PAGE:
Don’t forget the fun! Participate in sports, activities, or hobbies that make you feel good, challenge you, and have a positive effect on your sense of self-worth.

Adopt these building blocks and lifestyle factors, and you and your family will enjoy reaping the benefits of living a happier life!

Live Healthy. Live Smart.

Thursday, July 9, 2015

Why Is Zinc so Important?

Its importance to growth and development is often overlooked. However, zinc is crucial to your health, and a lack of it can lead to numerous harmful symptoms. Read on to discover the role zinc plays in the proper growth and functioning of the human body.

What is zinc?

Zinc is an essential trace metal that's vital to many of the body's biological functions. Zinc plays a crucial role in more than 300 enzymes in the body.

What does zinc do?

Zinc plays an important role in your organs, tissues, bones, fluids, and cells. Systems particularly affected by zinc include:

  • The immune system: Low levels of zinc lead to reduced and weakened T-cells. An increase in zinc can help fight pneumonia, diarrhea, infections, and colds.
  • Skin, hair, and nails: Zinc activates renewal of skin cells. Creams containing zinc are used for skin irritations, wounds, and acne.
  • The reproductive system: Zinc plays a crucial role in reproductive health for both men and women. A zinc deficiency can contribute to infertility.
  • The cardiovascular system:  Zinc is reportedly involved in the regulation of arterial blood pressure.
  • Overall growth and development: Zinc ensures proper growth of the fetus during pregnancy, and is essential in the growth and development processes of infants, children, and teens.
From what food sources can you get zinc?

According to the National Institutes of Health, sources of zinc include:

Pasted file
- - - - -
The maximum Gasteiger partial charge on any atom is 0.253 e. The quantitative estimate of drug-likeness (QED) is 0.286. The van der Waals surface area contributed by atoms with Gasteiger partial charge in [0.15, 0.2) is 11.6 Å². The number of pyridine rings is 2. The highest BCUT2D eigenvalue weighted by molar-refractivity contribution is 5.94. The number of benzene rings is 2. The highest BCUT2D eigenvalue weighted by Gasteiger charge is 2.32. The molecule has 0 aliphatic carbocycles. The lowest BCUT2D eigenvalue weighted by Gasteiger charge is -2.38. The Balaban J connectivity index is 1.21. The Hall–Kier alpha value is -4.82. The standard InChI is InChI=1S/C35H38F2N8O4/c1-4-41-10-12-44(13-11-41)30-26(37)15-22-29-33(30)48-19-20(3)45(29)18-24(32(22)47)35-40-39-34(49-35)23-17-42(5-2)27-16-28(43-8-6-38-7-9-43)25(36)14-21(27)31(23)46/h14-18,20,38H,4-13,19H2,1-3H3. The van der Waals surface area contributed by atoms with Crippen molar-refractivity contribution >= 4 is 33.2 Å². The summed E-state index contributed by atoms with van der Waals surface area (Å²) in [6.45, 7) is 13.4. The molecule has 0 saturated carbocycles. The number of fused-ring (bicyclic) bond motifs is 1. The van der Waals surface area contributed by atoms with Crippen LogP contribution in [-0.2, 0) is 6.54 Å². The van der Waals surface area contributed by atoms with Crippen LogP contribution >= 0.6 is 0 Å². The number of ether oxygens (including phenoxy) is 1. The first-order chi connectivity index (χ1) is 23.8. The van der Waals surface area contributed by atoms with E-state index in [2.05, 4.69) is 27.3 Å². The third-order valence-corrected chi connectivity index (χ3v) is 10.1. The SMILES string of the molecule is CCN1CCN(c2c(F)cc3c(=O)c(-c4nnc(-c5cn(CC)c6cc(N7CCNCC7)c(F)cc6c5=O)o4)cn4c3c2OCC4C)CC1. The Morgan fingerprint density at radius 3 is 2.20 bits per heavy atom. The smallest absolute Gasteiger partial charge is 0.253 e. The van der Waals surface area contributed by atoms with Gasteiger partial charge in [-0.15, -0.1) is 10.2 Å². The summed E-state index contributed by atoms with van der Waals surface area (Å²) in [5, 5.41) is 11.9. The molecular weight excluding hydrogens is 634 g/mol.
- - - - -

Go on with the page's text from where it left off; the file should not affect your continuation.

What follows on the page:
1. Red meat
2. Poultry
3. Lamb
4. Fish and seafood
5. Whole cereals
6. Daily products
7. Beans
8. Nuts and seeds such as pumpkin seeds, sunflower seeds, and cashews
9. Zinc supplements or a daily multivitamin (for those who don’t get enough zinc in their normal diet)

Want to view how much zinc is in the foods you eat? Check out this chart. 

Who is at risk of developing a zinc deficiency?

According to a study by the Institute of Food Technologists (IFT), nearly half of the world’s population is at risk for inadequate zinc intake. It’s especially concerning in the geriatric population as well as in undeveloped countries where food sources may not be zinc rich.

Low blood levels of zinc have been found in individuals with:

Alzheimer’s and Parkinson’s disease.
Liver cirrhosis.
Delayed wound healing.
Diabetes-associated conditions such as coronary artery disease, hypertension, and elevated levels of triglycerides.

What are the signs of zinc deficiency?

Rough and dry skin
Dull hair
Brittle finger nails
White spots on nails
Reduced taste and smell
Loss of appetite
Mood swings
Frequent skin infections

How can you sneak more zinc into your family’s diet?

1. Sprinkle pumpkin seeds, sunflower seeds, or cashews as a topping on yogurt, ice cream, salads, or soups.
2. Include poultry and red meat in your family’s diet.
3. Choose breakfast cereals that are high in zinc.
4. If following a vegetarian or vegan lifestyle, check with your healthcare provider to see if a zinc supplement might be necessary.

By incorporating these easy ideas, you can rest assured that your family’s diet will be rich in a necessary mineral that keeps their bodies growing and functioning properly. Zinc may sometimes be overlooked, but that doesn't make it any less important to your health.

Live Healthy. Live Smart.